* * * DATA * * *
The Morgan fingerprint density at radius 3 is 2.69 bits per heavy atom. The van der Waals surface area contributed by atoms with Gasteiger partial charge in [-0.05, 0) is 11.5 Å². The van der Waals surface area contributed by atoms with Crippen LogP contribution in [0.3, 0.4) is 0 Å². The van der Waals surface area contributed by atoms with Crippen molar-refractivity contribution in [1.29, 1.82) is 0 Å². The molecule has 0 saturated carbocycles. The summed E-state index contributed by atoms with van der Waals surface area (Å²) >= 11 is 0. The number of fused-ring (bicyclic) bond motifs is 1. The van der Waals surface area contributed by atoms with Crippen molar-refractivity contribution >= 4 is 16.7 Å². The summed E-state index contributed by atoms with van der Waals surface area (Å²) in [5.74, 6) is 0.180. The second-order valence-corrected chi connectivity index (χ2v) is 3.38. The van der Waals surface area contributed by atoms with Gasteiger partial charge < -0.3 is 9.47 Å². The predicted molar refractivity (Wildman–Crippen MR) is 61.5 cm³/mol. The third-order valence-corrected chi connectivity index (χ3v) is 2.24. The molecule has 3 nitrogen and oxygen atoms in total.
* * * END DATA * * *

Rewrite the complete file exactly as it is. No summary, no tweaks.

The Morgan fingerprint density at radius 3 is 2.69 bits per heavy atom. The van der Waals surface area contributed by atoms with Gasteiger partial charge in [-0.05, 0) is 11.5 Å². The van der Waals surface area contributed by atoms with Crippen LogP contribution in [0.3, 0.4) is 0 Å². The van der Waals surface area contributed by atoms with Crippen molar-refractivity contribution in [1.29, 1.82) is 0 Å². The molecule has 0 saturated carbocycles. The summed E-state index contributed by atoms with van der Waals surface area (Å²) >= 11 is 0. The number of fused-ring (bicyclic) bond motifs is 1. The van der Waals surface area contributed by atoms with Crippen molar-refractivity contribution >= 4 is 16.7 Å². The summed E-state index contributed by atoms with van der Waals surface area (Å²) in [5.74, 6) is 0.180. The second-order valence-corrected chi connectivity index (χ2v) is 3.38. The van der Waals surface area contributed by atoms with Gasteiger partial charge < -0.3 is 9.47 Å². The predicted molar refractivity (Wildman–Crippen MR) is 61.5 cm³/mol. The third-order valence-corrected chi connectivity index (χ3v) is 2.24. The molecule has 3 nitrogen and oxygen atoms in total.